4. Transform high performing further education colleges with strong links to industry, into new specialist institutes of technical education

  5. Introduction of a new independent system of careers advice, offering personalised face-to-face guidance on routes into university and apprenticeships

  6. Make work pay contracts-will give tax rebates to business who sign up to paying the living wage

  7. Tackle unpaid internships

  8. Replace out of work benefits for 18-21 year olds with a new youth allowance (payment depends on recipient  being in training and targeted at those who need it most)

  9. Guaranteed job for under 25’s unemployed for over a year and for adults unemployed over two years, paid for by taxing bankers’ bonuses

  10. Cut university tuition fees to £6,000 a year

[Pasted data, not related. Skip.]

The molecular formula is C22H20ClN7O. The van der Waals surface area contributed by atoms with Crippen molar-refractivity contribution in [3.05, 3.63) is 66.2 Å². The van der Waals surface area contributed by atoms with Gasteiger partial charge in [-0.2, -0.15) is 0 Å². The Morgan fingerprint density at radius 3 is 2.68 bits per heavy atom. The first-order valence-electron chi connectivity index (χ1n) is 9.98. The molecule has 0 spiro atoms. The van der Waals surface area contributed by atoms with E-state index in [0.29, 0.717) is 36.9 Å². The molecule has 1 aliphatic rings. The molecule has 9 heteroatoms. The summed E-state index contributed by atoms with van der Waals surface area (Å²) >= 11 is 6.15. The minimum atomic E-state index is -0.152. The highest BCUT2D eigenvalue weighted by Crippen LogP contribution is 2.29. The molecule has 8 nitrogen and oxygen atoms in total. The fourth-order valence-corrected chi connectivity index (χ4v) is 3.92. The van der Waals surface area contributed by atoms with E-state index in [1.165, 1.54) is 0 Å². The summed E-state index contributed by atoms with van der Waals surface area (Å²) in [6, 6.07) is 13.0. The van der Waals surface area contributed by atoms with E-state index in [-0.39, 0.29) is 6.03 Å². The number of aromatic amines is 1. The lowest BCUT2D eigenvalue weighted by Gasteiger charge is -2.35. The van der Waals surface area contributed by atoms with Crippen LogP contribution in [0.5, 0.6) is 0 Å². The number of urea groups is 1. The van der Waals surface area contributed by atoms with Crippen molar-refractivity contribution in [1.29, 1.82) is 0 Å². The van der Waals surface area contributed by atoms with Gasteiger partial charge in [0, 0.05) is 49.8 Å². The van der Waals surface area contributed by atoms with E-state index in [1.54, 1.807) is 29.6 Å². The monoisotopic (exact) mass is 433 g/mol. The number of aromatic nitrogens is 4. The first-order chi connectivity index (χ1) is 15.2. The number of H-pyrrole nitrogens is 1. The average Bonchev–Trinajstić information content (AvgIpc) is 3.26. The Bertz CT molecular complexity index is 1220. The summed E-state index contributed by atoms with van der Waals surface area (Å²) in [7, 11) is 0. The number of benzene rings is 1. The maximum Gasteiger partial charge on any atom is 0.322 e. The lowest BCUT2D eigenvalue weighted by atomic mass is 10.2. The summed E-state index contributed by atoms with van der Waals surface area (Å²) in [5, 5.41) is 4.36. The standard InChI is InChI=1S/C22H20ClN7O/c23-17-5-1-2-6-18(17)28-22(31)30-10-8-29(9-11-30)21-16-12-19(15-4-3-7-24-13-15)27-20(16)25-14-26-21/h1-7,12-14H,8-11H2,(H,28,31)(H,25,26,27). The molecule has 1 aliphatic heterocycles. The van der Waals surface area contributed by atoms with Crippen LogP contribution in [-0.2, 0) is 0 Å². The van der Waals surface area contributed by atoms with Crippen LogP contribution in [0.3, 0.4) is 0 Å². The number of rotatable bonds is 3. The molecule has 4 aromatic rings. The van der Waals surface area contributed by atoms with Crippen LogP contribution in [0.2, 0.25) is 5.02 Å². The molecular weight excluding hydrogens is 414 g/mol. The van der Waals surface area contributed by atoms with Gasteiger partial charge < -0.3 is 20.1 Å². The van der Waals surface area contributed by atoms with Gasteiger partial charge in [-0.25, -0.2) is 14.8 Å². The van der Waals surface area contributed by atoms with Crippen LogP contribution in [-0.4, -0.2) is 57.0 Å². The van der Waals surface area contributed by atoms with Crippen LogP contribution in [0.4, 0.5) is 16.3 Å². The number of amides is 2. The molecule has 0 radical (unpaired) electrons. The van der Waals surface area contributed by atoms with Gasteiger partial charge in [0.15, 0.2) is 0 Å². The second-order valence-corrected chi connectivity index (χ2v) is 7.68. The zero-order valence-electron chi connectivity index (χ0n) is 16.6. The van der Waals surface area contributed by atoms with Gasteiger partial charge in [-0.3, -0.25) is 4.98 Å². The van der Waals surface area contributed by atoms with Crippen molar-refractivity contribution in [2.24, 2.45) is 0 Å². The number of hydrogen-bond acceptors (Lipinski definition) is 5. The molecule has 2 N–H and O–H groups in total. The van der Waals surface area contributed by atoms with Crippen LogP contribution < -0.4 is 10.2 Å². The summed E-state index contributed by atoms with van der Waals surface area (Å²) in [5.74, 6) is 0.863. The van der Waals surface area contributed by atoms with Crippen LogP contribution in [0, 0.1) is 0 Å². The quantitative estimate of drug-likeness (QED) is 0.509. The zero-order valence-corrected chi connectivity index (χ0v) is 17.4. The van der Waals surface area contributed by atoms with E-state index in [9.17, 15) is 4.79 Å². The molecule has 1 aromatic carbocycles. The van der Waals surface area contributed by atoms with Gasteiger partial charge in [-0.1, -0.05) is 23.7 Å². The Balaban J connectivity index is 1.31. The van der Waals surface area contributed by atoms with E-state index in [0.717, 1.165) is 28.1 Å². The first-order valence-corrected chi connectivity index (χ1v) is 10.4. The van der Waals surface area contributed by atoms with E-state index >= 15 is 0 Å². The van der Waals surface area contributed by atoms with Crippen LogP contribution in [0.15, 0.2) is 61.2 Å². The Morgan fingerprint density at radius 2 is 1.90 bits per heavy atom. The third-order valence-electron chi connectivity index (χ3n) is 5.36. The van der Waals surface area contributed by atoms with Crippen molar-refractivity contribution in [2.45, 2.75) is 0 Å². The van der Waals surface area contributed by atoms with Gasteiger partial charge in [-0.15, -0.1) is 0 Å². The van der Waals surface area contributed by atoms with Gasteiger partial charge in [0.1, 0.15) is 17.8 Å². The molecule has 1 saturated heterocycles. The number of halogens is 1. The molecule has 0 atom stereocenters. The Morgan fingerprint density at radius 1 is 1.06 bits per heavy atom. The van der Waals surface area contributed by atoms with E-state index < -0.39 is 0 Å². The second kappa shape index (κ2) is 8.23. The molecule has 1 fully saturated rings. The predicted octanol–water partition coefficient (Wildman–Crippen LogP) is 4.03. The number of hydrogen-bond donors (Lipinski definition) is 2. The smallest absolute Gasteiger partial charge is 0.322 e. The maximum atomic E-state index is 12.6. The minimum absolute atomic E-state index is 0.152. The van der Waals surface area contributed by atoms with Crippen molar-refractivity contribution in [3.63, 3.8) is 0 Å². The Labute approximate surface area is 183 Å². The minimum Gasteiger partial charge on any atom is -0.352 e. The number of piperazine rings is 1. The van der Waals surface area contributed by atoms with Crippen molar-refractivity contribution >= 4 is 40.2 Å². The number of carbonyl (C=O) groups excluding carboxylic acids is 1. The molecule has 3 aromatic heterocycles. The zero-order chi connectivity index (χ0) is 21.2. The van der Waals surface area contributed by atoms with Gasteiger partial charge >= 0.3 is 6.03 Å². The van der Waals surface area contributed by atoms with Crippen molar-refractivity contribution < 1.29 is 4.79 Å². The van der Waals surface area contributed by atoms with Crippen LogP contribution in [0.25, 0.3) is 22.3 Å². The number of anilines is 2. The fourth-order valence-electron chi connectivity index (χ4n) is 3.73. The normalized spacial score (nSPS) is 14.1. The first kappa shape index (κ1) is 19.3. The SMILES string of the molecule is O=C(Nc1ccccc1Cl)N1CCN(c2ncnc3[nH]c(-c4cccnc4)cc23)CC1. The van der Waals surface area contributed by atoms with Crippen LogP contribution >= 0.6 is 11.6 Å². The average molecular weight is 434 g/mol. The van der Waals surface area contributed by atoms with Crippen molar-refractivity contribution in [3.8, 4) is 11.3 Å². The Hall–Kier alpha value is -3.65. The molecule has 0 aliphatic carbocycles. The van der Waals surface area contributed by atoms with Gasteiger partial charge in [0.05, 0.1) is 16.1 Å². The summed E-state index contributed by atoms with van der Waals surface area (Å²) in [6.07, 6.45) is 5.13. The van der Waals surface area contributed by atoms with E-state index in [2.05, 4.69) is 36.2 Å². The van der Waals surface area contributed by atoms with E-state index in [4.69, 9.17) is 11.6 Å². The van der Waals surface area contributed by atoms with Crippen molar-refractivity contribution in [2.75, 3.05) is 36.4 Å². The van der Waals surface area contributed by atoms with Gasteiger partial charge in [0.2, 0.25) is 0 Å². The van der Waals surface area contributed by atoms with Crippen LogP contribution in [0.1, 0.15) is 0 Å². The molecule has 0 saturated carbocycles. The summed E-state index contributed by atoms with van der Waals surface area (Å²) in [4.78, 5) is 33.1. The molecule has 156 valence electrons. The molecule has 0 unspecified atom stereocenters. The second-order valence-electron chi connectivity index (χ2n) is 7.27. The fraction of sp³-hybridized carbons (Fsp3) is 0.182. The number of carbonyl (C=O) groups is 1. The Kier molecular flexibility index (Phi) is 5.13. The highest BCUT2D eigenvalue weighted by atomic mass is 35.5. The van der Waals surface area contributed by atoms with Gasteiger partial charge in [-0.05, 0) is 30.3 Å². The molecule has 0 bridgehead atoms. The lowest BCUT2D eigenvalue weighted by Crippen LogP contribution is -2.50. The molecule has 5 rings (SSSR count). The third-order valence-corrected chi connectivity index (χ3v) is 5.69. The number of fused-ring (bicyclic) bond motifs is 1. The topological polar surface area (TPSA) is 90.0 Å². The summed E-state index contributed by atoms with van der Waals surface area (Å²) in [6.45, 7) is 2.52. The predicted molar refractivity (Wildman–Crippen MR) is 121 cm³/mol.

The Arts:

  • Continuation of universal free admission to national museums and galleries

  • Increase of apprenticeships in the creative industries

  • Creation of a prime minister’s committee on the arts, culture and creative industries


 Liberal Democrats 10  key pledges

  1. A “yellow card” to give people a warning before benefits are withdrawn

  2. Ring Fence the education budget for 2-19 year olds

  3. Expand apprenticeships and develop national colleges for vocational skills

  4. Bring in votes for 16-year-olds, and the Single Transferable Vote system for local and national elections

  5. Ensure that Jobcentre Plus advisers take a longer-term view, measuring success on sustained employment outcomes 13 and 26 weeks after a claimant leaves benefits